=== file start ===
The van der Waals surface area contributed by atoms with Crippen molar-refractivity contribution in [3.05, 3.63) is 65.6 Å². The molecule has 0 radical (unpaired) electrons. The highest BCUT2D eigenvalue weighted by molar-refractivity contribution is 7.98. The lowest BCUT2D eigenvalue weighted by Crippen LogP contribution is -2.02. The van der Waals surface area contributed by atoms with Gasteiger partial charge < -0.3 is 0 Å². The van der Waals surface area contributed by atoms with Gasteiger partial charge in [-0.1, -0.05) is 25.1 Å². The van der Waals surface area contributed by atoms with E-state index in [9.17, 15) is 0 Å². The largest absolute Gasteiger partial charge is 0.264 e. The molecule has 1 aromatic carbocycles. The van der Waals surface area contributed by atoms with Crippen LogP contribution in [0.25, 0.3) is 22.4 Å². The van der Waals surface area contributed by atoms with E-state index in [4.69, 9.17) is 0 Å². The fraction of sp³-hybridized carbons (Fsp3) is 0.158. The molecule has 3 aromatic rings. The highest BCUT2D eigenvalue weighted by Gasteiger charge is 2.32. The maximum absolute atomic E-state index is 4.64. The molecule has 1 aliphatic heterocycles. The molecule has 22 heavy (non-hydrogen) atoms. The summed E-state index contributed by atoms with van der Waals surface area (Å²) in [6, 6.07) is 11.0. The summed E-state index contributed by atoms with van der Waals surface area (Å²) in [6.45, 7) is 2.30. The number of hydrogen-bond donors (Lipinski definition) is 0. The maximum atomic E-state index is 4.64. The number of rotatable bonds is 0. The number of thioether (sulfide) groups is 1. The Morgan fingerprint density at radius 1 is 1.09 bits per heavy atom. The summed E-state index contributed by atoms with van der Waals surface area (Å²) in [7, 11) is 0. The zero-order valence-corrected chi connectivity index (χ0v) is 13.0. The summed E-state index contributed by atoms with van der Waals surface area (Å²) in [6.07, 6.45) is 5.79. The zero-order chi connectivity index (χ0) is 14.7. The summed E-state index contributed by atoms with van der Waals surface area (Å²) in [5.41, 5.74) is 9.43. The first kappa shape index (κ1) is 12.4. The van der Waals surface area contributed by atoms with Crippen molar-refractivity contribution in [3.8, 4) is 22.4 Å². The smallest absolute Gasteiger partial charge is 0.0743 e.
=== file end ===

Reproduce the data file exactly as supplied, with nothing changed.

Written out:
The van der Waals surface area contributed by atoms with Crippen molar-refractivity contribution in [3.05, 3.63) is 65.6 Å². The molecule has 0 radical (unpaired) electrons. The highest BCUT2D eigenvalue weighted by molar-refractivity contribution is 7.98. The lowest BCUT2D eigenvalue weighted by Crippen LogP contribution is -2.02. The van der Waals surface area contributed by atoms with Gasteiger partial charge < -0.3 is 0 Å². The van der Waals surface area contributed by atoms with Gasteiger partial charge in [-0.1, -0.05) is 25.1 Å². The van der Waals surface area contributed by atoms with E-state index in [9.17, 15) is 0 Å². The largest absolute Gasteiger partial charge is 0.264 e. The molecule has 1 aromatic carbocycles. The van der Waals surface area contributed by atoms with Crippen LogP contribution in [0.25, 0.3) is 22.4 Å². The van der Waals surface area contributed by atoms with E-state index in [4.69, 9.17) is 0 Å². The fraction of sp³-hybridized carbons (Fsp3) is 0.158. The molecule has 3 aromatic rings. The highest BCUT2D eigenvalue weighted by Gasteiger charge is 2.32. The maximum absolute atomic E-state index is 4.64. The molecule has 1 aliphatic heterocycles. The molecule has 22 heavy (non-hydrogen) atoms. The summed E-state index contributed by atoms with van der Waals surface area (Å²) in [6, 6.07) is 11.0. The summed E-state index contributed by atoms with van der Waals surface area (Å²) in [6.45, 7) is 2.30. The number of hydrogen-bond donors (Lipinski definition) is 0. The maximum atomic E-state index is 4.64. The number of rotatable bonds is 0. The number of thioether (sulfide) groups is 1. The Morgan fingerprint density at radius 1 is 1.09 bits per heavy atom. The summed E-state index contributed by atoms with van der Waals surface area (Å²) in [7, 11) is 0. The zero-order valence-corrected chi connectivity index (χ0v) is 13.0. The summed E-state index contributed by atoms with van der Waals surface area (Å²) in [6.07, 6.45) is 5.79. The zero-order chi connectivity index (χ0) is 14.7. The summed E-state index contributed by atoms with van der Waals surface area (Å²) in [5.41, 5.74) is 9.43. The first kappa shape index (κ1) is 12.4. The van der Waals surface area contributed by atoms with Crippen molar-refractivity contribution in [3.8, 4) is 22.4 Å². The smallest absolute Gasteiger partial charge is 0.0743 e.